Dec 30
2009

"When the Rivers Ran Red"

Posted by: Bruce Robinson

Tagged in: wine , Sonoma , politics , Napa , law enforcement , history , government , farms , families , economy , author , agriculture

Bruce Robinson

It's well known that many of the oldest wineries in Sonoma and Napa Counties predate Prohibition, but the story of how they got through the 14 dry years when the 18th amendment was in effect is only now being fully told.

 

 

 

Dry laws were never supported in northern California. Several statewide ballot initiatives were unsuccessful, due in part of strong opposition in San Francisco and the surrounding counties. So when Prohibition was enacted in far-off Washington, D.C., author Vivienne Sosnowski says that folks in the north bay almost unanimously took to bootlegging.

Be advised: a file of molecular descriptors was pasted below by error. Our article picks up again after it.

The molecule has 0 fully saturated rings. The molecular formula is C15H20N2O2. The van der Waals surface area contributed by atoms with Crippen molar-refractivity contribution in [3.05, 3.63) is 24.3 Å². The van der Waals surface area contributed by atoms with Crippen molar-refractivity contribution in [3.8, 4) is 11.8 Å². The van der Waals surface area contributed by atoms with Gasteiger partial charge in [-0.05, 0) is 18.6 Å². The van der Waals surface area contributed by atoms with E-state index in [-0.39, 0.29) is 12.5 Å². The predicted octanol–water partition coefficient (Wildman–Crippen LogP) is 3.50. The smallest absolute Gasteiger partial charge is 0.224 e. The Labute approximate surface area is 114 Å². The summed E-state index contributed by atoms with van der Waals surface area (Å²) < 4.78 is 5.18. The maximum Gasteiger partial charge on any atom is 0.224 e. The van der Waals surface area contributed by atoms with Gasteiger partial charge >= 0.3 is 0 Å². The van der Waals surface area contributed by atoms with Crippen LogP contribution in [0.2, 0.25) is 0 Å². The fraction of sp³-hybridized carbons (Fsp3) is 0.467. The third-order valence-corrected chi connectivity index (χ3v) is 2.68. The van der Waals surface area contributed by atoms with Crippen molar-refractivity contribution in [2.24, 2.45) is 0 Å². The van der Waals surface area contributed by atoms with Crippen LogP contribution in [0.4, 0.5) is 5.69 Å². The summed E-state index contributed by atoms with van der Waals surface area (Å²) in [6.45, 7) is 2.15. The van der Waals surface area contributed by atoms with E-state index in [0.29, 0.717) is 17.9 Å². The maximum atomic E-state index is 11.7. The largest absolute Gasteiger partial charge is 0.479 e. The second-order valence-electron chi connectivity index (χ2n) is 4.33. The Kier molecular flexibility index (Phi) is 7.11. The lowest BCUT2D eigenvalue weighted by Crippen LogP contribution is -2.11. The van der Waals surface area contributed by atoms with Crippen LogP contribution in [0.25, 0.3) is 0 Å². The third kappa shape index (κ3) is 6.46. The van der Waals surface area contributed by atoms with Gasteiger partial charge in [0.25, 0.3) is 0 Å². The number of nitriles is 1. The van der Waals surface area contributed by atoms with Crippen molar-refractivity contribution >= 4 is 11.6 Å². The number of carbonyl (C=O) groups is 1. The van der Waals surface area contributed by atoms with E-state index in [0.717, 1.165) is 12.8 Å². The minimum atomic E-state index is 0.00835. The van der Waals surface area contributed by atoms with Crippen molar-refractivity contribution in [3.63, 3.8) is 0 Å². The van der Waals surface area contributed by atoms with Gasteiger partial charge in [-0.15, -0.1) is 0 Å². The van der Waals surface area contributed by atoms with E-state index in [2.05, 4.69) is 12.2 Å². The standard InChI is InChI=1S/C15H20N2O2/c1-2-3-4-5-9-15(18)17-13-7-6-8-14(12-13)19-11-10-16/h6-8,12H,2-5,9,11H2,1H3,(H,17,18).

Our poularized cultural history paints Chicago as the epicenter of the battles between federal prohibition enforcement agents and rumrunner, bootleggers and others who flouted the law. But similar episodes played out in many areas. Sosnowski recounts one she was told of, which happened near Geyserville.

Sosnowski (left) was able to talk with a number of elderly members of Sonoma and Napa county wine-making families, collecting their oral histories of the Prohibition years. She says she came away from the project with a great admiration for what they all went through.